ORLANDO, Florida — Tiger Woods' announcement Tuesday that he will return to competitive golf at the Masters next month touched off joy around the golf world that the world's top-ranked player will be back.
Woods has not played since winning the Australian Masters in mid-November after a sex scandal in which he admitted cheating on wife Elin, apologizing for igniting a tabloid frenzy where more than a dozen women have claimed affairs.
"We need him back out here," said Rocco Mediate, who lost to Woods in a playoff at the 2008 US Open. "If anybody can cut through that stuff, he can cut through it. We'll see. I don't think it's going to knock him down too much."
For those who rely upon the excitement and audience he brings to golf, Woods means money. Even rivals who battle every week to beat Woods say his return gives them an ultimate foe, a drawing card who has boosted prize money levels.
"It's great," South African golfer Trevor Immelman said. "It's tough for a sport when your number one player is not participating. It's fantastic for the game and for the tour and our sponsors to have him back. That's a no-brainer."
US PGA Tour commissioner Tim Finchem looks for Woods to try and capture such prizes as Player of the Year and a playoff crown by appearing in several tour events, although Woods has indicated nothing beyond his Masters comeback.
"I do anticipate a full schedule," Finchem said. "Tiger plays to win and he plays to win everything... To do that he has got to play some tournaments. I look for him returning to his fairly robust schedule."
Woods said he did not think he could be ready to play in time for the Arnold Palmer Invitational next week, the reigning champion telephoning the event's legendary namesake to say he would miss the event for the first time as a pro.
"He sounded good. He had some zip in his voice. He sounded just fine," Palmer told Golf Channel. "He said that he was sorry, that he really didn't feel his game was up to speed to start playing this early."
Palmer expects the comeback path will be a difficult one for Woods.
"I would think for Tiger it's going to be tough. It's going to be something that's going to take him a little time to get used to," Palmer said.
"He knows what he wants to do with his life and the way he's going to handle it and I guess we're going to give him that respect."
But British bookmaker William Hill made Woods a 4-1 Masters favorite just 90 minutes after he announced he would play at Augusta National in the year's first major championship on April 8-11.
"I wouldn't be surprised if he wins just because he's that type of guy," Swedish golfer Carl Pettersson said.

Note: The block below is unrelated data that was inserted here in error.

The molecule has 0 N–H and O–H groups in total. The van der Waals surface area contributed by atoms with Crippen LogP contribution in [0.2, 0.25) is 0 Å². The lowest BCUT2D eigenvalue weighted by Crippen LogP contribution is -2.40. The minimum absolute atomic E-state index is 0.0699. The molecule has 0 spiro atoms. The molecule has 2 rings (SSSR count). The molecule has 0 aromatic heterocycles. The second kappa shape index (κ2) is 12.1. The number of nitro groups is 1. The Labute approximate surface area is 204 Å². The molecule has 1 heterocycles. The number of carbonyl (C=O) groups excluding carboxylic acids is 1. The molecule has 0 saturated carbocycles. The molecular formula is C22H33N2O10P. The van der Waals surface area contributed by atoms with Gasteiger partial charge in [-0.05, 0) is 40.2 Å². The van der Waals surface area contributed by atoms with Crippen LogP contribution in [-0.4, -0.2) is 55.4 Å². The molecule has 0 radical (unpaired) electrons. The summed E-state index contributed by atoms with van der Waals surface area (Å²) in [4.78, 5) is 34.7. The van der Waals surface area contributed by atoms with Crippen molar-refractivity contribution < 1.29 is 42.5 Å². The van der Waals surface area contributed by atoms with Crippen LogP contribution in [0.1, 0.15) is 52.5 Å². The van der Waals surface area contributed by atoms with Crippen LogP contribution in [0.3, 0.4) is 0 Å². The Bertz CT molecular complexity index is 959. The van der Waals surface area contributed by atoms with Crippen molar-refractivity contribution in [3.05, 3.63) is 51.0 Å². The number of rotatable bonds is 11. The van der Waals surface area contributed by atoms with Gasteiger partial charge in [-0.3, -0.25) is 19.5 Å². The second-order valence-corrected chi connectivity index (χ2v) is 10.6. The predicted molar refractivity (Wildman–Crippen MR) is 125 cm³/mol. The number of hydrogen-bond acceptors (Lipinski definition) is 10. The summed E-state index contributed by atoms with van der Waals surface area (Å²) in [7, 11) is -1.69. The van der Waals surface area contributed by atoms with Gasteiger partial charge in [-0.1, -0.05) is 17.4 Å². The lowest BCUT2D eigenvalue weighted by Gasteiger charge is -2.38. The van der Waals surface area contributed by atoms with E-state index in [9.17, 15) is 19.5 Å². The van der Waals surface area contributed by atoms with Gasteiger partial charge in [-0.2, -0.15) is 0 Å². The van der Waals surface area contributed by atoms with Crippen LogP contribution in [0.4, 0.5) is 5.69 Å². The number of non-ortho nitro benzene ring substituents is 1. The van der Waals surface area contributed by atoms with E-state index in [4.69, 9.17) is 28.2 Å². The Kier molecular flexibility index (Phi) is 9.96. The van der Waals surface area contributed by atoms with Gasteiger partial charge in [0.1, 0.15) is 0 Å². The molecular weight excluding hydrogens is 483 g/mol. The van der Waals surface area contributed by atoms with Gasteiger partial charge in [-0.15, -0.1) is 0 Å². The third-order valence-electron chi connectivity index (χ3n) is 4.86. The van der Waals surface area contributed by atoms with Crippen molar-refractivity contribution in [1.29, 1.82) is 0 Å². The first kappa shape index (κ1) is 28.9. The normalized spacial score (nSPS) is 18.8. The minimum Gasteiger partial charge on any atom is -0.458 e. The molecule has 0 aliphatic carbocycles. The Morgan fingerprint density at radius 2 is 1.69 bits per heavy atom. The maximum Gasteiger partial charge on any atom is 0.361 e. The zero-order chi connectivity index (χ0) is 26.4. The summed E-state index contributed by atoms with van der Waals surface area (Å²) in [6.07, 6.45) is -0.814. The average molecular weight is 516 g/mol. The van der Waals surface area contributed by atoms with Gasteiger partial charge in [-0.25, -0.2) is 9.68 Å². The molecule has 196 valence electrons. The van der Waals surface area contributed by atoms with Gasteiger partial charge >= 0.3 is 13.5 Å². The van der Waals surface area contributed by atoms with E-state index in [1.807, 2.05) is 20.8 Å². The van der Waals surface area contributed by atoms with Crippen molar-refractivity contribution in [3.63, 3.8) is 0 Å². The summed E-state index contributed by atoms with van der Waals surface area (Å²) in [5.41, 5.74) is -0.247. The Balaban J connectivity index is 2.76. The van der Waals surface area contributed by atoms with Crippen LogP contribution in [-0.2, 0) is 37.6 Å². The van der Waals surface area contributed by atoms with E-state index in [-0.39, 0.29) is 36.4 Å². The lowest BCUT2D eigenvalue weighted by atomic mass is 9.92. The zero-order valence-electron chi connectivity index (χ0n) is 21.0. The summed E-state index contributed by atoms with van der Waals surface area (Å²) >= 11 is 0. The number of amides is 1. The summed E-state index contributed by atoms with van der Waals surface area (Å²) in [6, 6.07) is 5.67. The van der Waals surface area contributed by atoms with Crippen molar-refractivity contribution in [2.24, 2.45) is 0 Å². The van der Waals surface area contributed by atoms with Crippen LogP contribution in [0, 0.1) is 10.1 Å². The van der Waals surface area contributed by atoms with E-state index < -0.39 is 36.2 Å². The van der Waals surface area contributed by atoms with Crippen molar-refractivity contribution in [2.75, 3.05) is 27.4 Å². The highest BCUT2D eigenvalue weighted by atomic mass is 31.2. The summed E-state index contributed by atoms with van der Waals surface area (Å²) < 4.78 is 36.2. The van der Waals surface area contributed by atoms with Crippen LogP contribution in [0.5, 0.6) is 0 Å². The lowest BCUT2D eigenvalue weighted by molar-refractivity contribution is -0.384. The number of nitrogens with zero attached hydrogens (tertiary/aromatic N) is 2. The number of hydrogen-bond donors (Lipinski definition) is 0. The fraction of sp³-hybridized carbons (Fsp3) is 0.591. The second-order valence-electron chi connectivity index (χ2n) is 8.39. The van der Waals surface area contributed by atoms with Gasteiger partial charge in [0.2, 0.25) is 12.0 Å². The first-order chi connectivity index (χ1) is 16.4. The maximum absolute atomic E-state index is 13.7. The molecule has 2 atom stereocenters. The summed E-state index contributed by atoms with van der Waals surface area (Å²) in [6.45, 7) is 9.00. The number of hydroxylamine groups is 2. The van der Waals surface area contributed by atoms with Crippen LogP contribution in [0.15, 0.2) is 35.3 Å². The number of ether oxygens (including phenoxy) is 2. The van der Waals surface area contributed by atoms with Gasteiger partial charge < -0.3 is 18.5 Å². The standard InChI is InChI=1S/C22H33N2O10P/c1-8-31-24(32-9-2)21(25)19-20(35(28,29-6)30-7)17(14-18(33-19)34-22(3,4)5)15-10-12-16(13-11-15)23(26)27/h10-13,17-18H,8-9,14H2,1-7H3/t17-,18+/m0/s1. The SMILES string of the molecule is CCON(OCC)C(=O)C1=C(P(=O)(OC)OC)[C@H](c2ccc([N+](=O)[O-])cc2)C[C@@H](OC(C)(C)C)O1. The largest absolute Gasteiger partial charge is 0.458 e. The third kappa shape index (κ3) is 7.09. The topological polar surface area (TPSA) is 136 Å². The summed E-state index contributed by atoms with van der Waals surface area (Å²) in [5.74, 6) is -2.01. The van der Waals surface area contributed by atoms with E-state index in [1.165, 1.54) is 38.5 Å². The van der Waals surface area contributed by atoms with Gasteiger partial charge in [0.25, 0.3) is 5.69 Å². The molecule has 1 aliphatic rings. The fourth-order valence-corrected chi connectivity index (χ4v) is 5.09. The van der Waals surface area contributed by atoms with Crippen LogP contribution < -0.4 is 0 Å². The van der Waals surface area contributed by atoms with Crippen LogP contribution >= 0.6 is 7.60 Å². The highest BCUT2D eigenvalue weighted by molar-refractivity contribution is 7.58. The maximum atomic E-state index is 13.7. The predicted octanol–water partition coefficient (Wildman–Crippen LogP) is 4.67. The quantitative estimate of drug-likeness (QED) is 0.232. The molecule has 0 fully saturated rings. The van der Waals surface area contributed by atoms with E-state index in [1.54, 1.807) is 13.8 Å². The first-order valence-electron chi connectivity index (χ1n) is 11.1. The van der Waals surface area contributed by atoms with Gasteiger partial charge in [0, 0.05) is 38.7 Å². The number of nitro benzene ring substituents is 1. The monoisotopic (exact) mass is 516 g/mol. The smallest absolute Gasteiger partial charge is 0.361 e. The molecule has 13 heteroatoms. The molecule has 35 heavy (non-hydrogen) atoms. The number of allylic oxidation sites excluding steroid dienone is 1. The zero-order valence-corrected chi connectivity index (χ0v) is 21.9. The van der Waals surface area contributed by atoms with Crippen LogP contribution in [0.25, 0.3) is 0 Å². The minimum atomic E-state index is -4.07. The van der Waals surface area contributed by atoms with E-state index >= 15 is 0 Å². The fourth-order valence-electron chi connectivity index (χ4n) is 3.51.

"I'm sure he's going to be motivated," England's Justin Rose said. "The best way for he to put this all to rest is to win the golf tournament so that's obviously going to be his goal."
Royal and Ancient Golf Club spokesman Malcolm Booth was happy to hear about the return of Woods, who is expected to seek his fourth British Open crown in July at St. Andrews, the fabled Scottish course where he has two prior titles.
"We're pleased to hear that Tiger is to return to golf," Booth said. "Golf needs the world number one to be playing."
Rivals are as curious as fans to see how the scandal will affect Woods on and off the course.
"It's going to be very interesting to see what happens at Augusta," said England's Ross Fisher. "There is always an extra element when you have the best golfer in the world taking part."
"It means his family, him and everybody thinks he has got his life where it needs to be and he's just working on his game," US golfer Bubba Watson said.
"It's going to be great for him to get out of the house and play some golf. Hopefully everything's good in his life and he's ready to go and he'll start performing like he used to."
US veteran Jim Furyk said he will be glad to see Woods playing again and whatever is good for Woods will be best for the sport.
"We want the best player in the world out playing golf again," Furyk said. "He's got to do what's best for him. What's good for the best player in the world is probably good for the big picture."
John Daly, a popular US tour veteran, expects Woods to demonstrate "business as usual. Him being inside the ropes, he'll be focused on what he needs to do.
"It's going to be all business for Tiger. I'm glad to see him back. I don't think it's a comeback for Tiger. Tiger doesn't have anything to prove."